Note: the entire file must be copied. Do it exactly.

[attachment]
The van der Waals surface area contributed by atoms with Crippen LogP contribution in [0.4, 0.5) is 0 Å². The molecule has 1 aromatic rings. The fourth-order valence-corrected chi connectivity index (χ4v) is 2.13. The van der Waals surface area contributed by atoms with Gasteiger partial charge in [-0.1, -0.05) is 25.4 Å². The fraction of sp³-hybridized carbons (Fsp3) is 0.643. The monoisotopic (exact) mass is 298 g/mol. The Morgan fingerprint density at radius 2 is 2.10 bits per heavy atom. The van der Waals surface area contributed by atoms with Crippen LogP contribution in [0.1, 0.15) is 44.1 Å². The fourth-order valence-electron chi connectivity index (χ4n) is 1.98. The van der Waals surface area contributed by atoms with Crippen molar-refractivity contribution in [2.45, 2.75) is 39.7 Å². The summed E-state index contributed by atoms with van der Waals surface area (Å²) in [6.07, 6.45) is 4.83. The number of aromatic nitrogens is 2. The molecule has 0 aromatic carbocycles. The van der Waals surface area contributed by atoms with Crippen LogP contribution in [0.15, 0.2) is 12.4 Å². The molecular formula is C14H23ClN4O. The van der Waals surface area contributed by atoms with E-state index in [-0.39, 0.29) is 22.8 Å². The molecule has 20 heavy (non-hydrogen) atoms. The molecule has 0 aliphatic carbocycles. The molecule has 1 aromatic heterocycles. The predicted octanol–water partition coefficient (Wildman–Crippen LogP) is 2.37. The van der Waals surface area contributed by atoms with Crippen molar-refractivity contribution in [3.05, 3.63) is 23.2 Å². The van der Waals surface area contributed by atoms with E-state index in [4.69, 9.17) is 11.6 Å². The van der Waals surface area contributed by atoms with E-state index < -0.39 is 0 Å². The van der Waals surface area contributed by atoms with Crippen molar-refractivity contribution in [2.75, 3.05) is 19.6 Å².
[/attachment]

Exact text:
The van der Waals surface area contributed by atoms with Crippen LogP contribution in [0.4, 0.5) is 0 Å². The molecule has 1 aromatic rings. The fourth-order valence-corrected chi connectivity index (χ4v) is 2.13. The van der Waals surface area contributed by atoms with Gasteiger partial charge in [-0.1, -0.05) is 25.4 Å². The fraction of sp³-hybridized carbons (Fsp3) is 0.643. The monoisotopic (exact) mass is 298 g/mol. The Morgan fingerprint density at radius 2 is 2.10 bits per heavy atom. The van der Waals surface area contributed by atoms with Crippen LogP contribution in [0.1, 0.15) is 44.1 Å². The fourth-order valence-electron chi connectivity index (χ4n) is 1.98. The van der Waals surface area contributed by atoms with Crippen molar-refractivity contribution in [2.45, 2.75) is 39.7 Å². The summed E-state index contributed by atoms with van der Waals surface area (Å²) in [6.07, 6.45) is 4.83. The number of aromatic nitrogens is 2. The molecule has 0 aromatic carbocycles. The van der Waals surface area contributed by atoms with Crippen LogP contribution in [0.15, 0.2) is 12.4 Å². The molecular formula is C14H23ClN4O. The van der Waals surface area contributed by atoms with E-state index in [-0.39, 0.29) is 22.8 Å². The molecule has 20 heavy (non-hydrogen) atoms. The molecule has 0 aliphatic carbocycles. The molecule has 1 aromatic heterocycles. The predicted octanol–water partition coefficient (Wildman–Crippen LogP) is 2.37. The van der Waals surface area contributed by atoms with Crippen molar-refractivity contribution in [3.05, 3.63) is 23.2 Å². The van der Waals surface area contributed by atoms with E-state index in [4.69, 9.17) is 11.6 Å². The van der Waals surface area contributed by atoms with E-state index < -0.39 is 0 Å². The van der Waals surface area contributed by atoms with Crippen molar-refractivity contribution in [2.75, 3.05) is 19.6 Å².